Howie Kendrick was reportedly unhappy with his role with the Dodgers, so Friday afternoon, they sent him to a new team. Los Angeles has traded Kendrick to the Phillies for first baseman Darin Ruf and utility man Darnell Sweeney, both teams announced.
"Howie Kendrick brings a proven, veteran presence to our young lineup," said GM Matt Klentak in a statement. "He is a hard worker, a great teammate and a true professional hitter. In addition, Howie's defensive versatility provides significant flexibility to our roster, which should prove to be valuable to our club in 2017. I am very pleased to welcome Howie to the Phillies."
Kendrick, 33, hit .255/.326/.366 with eight home runs in 146 games this season. He started the year very slowly before picking it up at midseason. Kendrick saw of his most action in left field, but he also played some first, second, and third base as well. He was reportedly unhappy about moving around and wanted a set position.
Here are five things to know about the trade, and how it impacts both teams.
1. Kendrick will play left field.
Prior to the 2016 season, Kendrick had spent his entire career as a full-time second baseman. Now he's a full-time left fielder. The Phillies are planning to keep Kendrick in left.
Howie Kendrick is expected to be the Phillies' everyday left fielder in 2017.— Todd Zolecki (@ToddZolecki) November 11, 2016
Philadelphia has the sneaky good Cesar Hernandez at second base. The 26-year-old hit .294/.371/.393 with six home runs and 17 stolen bases this past season, plus he played very good defense. He'll remain at second and Kendrick will stay in left.
Now, this could be posturing, of course. Hernandez's name has popped up in trade rumors recently, specifically involving the Angels. The Phillies have the option of trading Hernandez and putting Kendrick at second, or keeping Hernandez at second and putting Kendrick in left. We'll see.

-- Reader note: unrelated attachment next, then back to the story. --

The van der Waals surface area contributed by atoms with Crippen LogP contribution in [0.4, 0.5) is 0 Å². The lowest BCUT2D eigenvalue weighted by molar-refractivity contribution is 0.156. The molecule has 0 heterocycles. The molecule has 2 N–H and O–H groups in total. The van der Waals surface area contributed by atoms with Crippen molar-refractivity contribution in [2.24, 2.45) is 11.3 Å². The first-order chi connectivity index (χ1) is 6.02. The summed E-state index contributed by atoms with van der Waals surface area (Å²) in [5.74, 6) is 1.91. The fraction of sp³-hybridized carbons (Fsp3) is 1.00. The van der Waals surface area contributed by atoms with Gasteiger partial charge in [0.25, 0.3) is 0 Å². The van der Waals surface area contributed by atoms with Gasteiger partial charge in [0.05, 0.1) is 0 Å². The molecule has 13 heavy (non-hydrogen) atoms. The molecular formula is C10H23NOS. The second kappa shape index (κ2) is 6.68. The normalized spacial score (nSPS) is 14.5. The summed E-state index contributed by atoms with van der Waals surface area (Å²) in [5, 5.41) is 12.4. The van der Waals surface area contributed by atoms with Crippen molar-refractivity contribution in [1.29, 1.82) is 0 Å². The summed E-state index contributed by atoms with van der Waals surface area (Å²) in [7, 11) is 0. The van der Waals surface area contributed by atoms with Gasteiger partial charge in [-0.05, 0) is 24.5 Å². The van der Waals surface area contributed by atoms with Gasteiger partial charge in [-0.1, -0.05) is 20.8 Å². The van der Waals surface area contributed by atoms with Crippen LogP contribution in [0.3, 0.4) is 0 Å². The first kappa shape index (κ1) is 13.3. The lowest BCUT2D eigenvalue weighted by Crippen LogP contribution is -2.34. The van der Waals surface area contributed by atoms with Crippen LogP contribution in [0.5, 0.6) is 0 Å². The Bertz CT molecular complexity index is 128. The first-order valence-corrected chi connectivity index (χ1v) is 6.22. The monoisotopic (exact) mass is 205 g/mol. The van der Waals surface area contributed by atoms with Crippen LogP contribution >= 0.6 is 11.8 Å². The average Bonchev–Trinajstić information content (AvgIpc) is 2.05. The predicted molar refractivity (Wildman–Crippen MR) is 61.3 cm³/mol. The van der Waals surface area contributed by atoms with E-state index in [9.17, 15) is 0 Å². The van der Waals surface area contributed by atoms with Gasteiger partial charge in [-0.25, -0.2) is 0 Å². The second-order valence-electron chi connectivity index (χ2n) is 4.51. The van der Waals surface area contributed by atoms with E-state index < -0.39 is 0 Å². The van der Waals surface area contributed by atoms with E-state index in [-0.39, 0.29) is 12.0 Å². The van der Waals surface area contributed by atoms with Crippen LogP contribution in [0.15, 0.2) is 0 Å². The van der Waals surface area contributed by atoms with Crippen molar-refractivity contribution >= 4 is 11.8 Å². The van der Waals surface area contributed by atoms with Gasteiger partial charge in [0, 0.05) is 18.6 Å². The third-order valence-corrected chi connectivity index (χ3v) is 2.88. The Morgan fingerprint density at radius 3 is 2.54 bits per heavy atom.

2. This is a one-year marriage.
Kendrick is owed $10 million in 2017 and he will become a free agent after the season. This isn't a long-term pickup for the Phillies, which gives them some options. Four options, in fact:
- Trade him for prospects at the deadline. The Phillies are rebuilding, and if Kendrick plays well, it would behoove them to deal him for more young players at the trade deadline.
- Make him the qualifying offer. If Kendrick plays really well and the Phillies don't trade him, they could make him a qualifying offer after the season and recoup a draft pick. This is risky though. Kendrick could accept the qualifying offer, or the upcoming collective bargaining agreement could eliminate the qualifying offer entirely.
- Re-sign him. Bringing Kendrick back beyond next season is not completely out of the question. He could be a veteran mentor for the young players as the team rebuilds. It takes two to tango; Kendrick has to want to come back, but this is an option.
- Let him walk for nothing. Not ideal, but this could be a pure rental. The Phillies keep Kendrick for the year, let him play, then let him walk as a free agent without making the qualifying offer. The worst option of the four, probably.
This is a very low-risk move for the Phillies. If Kendrick plays well, they can turn him into prospects at the deadline or a draft pick after the season. If he doesn't, they can let him go after the season. Considering all it will cost them is $10 million and two fringe roster players, it's a nice roll of the dice.
3. This is the Phillies' second trade.
The offseason is young, but Kendrick is already the second veteran the Phillies have acquired via trade. Last week the team picked up reliever Pat Neshek from the Astros for cash or a player to be named later. Like Kendrick, Neshek will be a free agent after next season, so it's a one-year pickup.
Klentak and the Phillies appear to be accumulating quality veteran players with short-term contracts who: 1. can help them win in the short-term, and 2. would have trade value at the deadline. They didn't give up much at all to get Kendrick or Neshek. Both trades are very low risk and offer some potential upside. Smart moves by the rebuilding team.
4. Ruf can mash lefties.
The Dodgers figure to slide Ruf right into Kendrick's roster spot as the regular left fielder against left-handed pitchers. He can also play some first base too. (Ruf can't play second or third like Kendrick, however.)
Ruf's primary job will be hitting left-handed pitchers, and he's done that well throughout his career. The 30-year-old owns a career .299/.379/.542 batting line against southpaws. With Madison Bumgarner, Robbie Ray, Tyler Anderson, and other quality southpaws in the division, Ruf will come in handy for the Dodgers.
5. Sweeney is going back to the Dodgers.
Sweeney, 25, was originally drafted and developed by the Dodgers. They traded him to the Phillies in the Chase Utley deal last year. Now he's heading back to the team that drafted him. Sweeney spent the entire 2016 season in Triple-A, where he hit .233/.299/.345 with six home runs. He's a versatile player who could carve out a career in a utility role.